The popularity of LGBTQ is booming in Washington: its representatives tend to form communities and speak widely about themselves. New Zealand is another destination where minorities can feel freedom and a lack of prejudice. LGBTQ traveling is the latest trend in 2024. 

More and more countries globally are increasing minorities’ acceptance, giving them the possibility of exploring varied places where they can openly express themselves without the fear of discrimination. New Zealand welcomes everyone and is tolerant of all worldviews. 

Auckland is the largest city in the country, so it’s not surprising that it’s the first to attract tourists. What do LGBTQ representatives must explore when visiting it?

LGBTQ Landmarks and Tours

Are you in the mood to explore the Kiwis’ history and culture? Auckland is the top location in this case! The city is LGBTQ-friendly, boasting a massive community of like-minded people. Special tours are available to travellers so that they can discover the beauty of this famous New Zealand destination with maximum fun and pleasure. 

Those desiring to discover the cultural significance of this city should consider local museums and art galleries. It’s possible to book a special LGBTQ guided tour in advance or explore sights independently – but make sure you have a detailed plan. Sky Tower is the most recognizable place in Auckland, so don’t forget to visit it once you arrive in this amazing city. 

The observation space of the 51st floor impresses guests as they can see every little detail from the bird’s-eye view. Of course, Kiwis won’t allow you to stay hungry: a high-class roof restaurant with the best service is perfect for a romantic dinner or a quick lunch with your LGBTQ friends. 

Hobbiton movie set is another place LGBTQ visitors should miss when visiting the largest NZ city. Fans of Lord of the Rings already know this location that tops the must-visit list in Auckland. The entertaining experience of appearing inside one of the best films in world history will diversify the trip and bring tons of fun.

Gambling Venues, Nightlife Entertainment and Online Casinos

LGBTQ communities are known for their passion for nightlife and entertainment – and here, Auckland will also not disappoint them. Gay-friendly bars are a common option in the city, so visitors can find plenty of places to enjoy a tasty drink with like-minded individuals.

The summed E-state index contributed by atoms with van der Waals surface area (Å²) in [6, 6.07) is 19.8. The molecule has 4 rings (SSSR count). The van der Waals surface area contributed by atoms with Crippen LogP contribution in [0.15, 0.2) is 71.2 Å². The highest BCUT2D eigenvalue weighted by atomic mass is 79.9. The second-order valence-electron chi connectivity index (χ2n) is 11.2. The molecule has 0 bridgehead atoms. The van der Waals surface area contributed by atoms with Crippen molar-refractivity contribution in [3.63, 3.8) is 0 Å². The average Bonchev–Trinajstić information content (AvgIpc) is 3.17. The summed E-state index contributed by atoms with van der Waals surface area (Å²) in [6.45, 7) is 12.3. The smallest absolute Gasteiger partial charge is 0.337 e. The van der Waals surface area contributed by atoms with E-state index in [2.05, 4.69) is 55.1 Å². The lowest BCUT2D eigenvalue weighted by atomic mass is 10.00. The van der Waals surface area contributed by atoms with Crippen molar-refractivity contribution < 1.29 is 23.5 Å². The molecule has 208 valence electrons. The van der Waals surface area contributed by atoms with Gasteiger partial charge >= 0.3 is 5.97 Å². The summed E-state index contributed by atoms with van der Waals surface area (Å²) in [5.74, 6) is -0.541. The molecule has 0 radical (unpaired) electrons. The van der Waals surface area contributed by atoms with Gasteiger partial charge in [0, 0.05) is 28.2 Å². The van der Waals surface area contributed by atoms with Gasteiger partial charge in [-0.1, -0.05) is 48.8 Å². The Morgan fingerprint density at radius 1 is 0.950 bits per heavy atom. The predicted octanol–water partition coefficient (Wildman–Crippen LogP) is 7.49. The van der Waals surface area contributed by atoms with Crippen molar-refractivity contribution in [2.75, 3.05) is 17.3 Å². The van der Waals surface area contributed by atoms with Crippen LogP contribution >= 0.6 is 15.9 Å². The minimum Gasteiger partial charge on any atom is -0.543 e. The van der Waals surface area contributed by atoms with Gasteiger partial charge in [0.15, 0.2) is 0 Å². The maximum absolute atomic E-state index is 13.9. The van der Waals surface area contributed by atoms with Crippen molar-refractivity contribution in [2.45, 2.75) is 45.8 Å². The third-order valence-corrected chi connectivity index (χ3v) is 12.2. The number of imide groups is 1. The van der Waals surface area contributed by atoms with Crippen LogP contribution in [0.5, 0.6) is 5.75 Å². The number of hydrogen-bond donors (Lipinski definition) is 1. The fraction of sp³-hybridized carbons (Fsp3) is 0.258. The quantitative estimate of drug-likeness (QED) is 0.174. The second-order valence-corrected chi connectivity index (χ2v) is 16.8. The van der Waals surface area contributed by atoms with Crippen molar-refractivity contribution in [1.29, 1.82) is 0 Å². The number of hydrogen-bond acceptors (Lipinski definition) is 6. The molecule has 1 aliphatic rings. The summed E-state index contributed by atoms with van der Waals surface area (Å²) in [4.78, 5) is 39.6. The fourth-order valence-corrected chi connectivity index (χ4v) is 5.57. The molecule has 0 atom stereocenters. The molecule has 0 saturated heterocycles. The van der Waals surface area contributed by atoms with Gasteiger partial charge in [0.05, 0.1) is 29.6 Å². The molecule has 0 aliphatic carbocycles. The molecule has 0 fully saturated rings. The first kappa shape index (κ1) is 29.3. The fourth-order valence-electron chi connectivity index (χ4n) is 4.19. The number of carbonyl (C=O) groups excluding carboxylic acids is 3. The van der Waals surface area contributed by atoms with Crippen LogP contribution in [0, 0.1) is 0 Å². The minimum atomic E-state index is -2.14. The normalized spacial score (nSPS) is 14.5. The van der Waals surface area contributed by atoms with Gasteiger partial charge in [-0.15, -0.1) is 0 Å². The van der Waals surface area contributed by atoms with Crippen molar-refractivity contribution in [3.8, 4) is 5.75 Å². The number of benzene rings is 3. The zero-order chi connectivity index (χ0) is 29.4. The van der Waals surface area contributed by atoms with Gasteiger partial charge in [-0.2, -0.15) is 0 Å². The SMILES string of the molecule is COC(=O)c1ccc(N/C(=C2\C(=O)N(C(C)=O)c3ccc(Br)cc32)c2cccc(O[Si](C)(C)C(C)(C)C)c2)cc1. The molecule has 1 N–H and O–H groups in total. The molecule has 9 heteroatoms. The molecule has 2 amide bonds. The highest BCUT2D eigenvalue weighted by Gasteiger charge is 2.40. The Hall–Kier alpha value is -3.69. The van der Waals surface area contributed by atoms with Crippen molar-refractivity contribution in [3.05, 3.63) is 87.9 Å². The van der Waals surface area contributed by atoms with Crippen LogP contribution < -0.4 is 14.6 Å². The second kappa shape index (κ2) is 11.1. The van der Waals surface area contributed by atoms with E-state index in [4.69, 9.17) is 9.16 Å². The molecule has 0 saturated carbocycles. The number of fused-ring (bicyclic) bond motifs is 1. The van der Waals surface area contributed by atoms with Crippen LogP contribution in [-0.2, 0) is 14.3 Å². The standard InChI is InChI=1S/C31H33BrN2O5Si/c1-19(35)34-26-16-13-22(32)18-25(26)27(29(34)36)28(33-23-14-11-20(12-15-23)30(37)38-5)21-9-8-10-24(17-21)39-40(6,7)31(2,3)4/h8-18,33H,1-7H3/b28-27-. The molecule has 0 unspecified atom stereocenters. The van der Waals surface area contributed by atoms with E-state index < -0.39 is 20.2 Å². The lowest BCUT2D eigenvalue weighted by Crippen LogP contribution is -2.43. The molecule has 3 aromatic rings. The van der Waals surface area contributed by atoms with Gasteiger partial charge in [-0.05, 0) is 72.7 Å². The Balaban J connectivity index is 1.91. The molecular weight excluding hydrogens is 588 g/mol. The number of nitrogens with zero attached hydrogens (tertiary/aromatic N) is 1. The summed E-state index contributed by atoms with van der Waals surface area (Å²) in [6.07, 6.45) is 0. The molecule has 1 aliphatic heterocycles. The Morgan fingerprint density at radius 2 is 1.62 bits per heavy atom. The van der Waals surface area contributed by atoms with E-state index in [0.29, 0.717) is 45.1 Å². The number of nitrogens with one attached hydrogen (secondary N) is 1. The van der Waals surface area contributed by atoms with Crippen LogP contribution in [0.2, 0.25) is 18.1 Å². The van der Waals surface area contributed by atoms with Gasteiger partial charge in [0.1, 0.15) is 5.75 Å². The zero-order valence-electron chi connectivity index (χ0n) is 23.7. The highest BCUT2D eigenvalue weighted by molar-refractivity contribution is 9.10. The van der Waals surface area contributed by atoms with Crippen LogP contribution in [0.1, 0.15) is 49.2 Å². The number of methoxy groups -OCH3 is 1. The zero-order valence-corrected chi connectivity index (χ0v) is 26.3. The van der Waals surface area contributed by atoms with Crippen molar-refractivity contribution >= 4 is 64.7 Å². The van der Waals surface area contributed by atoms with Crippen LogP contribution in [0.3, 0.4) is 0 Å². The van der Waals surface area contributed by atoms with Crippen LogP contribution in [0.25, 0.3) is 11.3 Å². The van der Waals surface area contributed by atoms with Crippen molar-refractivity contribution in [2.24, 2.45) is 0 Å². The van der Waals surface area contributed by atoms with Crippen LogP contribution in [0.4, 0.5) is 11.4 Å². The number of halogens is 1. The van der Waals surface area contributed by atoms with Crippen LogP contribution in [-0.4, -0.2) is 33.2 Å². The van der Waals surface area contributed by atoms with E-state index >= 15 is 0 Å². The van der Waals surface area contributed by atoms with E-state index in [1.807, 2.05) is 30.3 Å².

Don’t pass by amazing The Eagle Bar or Caluzzi Bar and Cabaret for tons of unforgettable emotions. Parties never end in this New Zealand city: visitors can attend dozens of nightclubs friendly to LGBTQ representatives. 

Gambling is another nationwide entertainment in the country, and Auckland offers everything casino lovers need to have fun. First, risk seekers have round-the-clock access to leading New Zealand casino brands with thousands of thrilling gaming solutions and exclusive promotions. 

Online gambling is popular and accessible for both locals and tourists. LGBTQ travellers can easily spin the reel during the sightseeing tour or wine testing somewhere in the middle of a national park. 

In addition, Auckland offers players over 20 to visit authentic brick-and-mortar casinos with luxury interiors and fantastic game choices. Gambling resorts are the trend now, so don’t hesitate to include them in your must-visit list when exploring New Zealand.

Wineries and Picturesque Excursions

The country is renowned for its picturesque nature – you won’t find anything similar in the world. Majestic national parks not touched by the human hand is the top thing every visitor must see. Abel Tasman National Park, Huka Falls, Lake Tekapo, and Pancake Rocks are only some locations near Auckland that LGBTQ visitors mustn’t miss. 

While some people can endlessly admire picturesque landscapes, others are quickly bored with this activity. However, not discovering the beauty of NZ nature will be a real crime, so LGBTQ communities often prefer to diversify their pastimes by visiting wineries. The latter are common in Auckland, so finding a suitable tour won’t be challenging.